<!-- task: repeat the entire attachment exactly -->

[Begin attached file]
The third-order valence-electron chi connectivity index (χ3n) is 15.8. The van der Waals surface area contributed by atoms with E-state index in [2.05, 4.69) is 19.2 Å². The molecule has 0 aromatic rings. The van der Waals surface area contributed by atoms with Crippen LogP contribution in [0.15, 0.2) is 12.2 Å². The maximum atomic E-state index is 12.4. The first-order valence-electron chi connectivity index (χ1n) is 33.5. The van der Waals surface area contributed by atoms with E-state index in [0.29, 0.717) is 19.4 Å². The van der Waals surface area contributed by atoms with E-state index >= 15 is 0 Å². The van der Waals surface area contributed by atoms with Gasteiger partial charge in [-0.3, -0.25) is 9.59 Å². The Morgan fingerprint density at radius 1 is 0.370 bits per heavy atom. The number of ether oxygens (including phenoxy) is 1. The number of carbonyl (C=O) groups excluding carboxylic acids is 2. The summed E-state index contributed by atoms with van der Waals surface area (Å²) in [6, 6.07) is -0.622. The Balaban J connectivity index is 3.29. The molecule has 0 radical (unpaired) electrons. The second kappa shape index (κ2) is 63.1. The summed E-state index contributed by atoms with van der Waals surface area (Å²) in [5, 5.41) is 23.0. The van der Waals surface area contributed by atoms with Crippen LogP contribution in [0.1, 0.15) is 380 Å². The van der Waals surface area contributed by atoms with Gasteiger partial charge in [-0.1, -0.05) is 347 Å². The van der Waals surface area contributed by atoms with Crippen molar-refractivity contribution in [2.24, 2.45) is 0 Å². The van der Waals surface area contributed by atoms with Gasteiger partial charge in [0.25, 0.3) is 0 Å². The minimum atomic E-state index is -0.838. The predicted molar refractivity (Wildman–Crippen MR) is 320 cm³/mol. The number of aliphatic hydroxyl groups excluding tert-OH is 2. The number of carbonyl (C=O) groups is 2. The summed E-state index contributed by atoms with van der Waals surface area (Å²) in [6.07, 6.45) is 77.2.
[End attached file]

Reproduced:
The third-order valence-electron chi connectivity index (χ3n) is 15.8. The van der Waals surface area contributed by atoms with E-state index in [2.05, 4.69) is 19.2 Å². The molecule has 0 aromatic rings. The van der Waals surface area contributed by atoms with Crippen LogP contribution in [0.15, 0.2) is 12.2 Å². The maximum atomic E-state index is 12.4. The first-order valence-electron chi connectivity index (χ1n) is 33.5. The van der Waals surface area contributed by atoms with E-state index in [0.29, 0.717) is 19.4 Å². The van der Waals surface area contributed by atoms with E-state index >= 15 is 0 Å². The van der Waals surface area contributed by atoms with Gasteiger partial charge in [-0.3, -0.25) is 9.59 Å². The Morgan fingerprint density at radius 1 is 0.370 bits per heavy atom. The number of ether oxygens (including phenoxy) is 1. The number of carbonyl (C=O) groups excluding carboxylic acids is 2. The summed E-state index contributed by atoms with van der Waals surface area (Å²) in [6, 6.07) is -0.622. The Balaban J connectivity index is 3.29. The molecule has 0 radical (unpaired) electrons. The second kappa shape index (κ2) is 63.1. The summed E-state index contributed by atoms with van der Waals surface area (Å²) in [5, 5.41) is 23.0. The van der Waals surface area contributed by atoms with Crippen LogP contribution in [0.1, 0.15) is 380 Å². The van der Waals surface area contributed by atoms with Gasteiger partial charge in [-0.1, -0.05) is 347 Å². The van der Waals surface area contributed by atoms with Crippen molar-refractivity contribution in [2.24, 2.45) is 0 Å². The van der Waals surface area contributed by atoms with Gasteiger partial charge in [0.25, 0.3) is 0 Å². The minimum atomic E-state index is -0.838. The predicted molar refractivity (Wildman–Crippen MR) is 320 cm³/mol. The number of aliphatic hydroxyl groups excluding tert-OH is 2. The number of carbonyl (C=O) groups is 2. The summed E-state index contributed by atoms with van der Waals surface area (Å²) in [6.07, 6.45) is 77.2.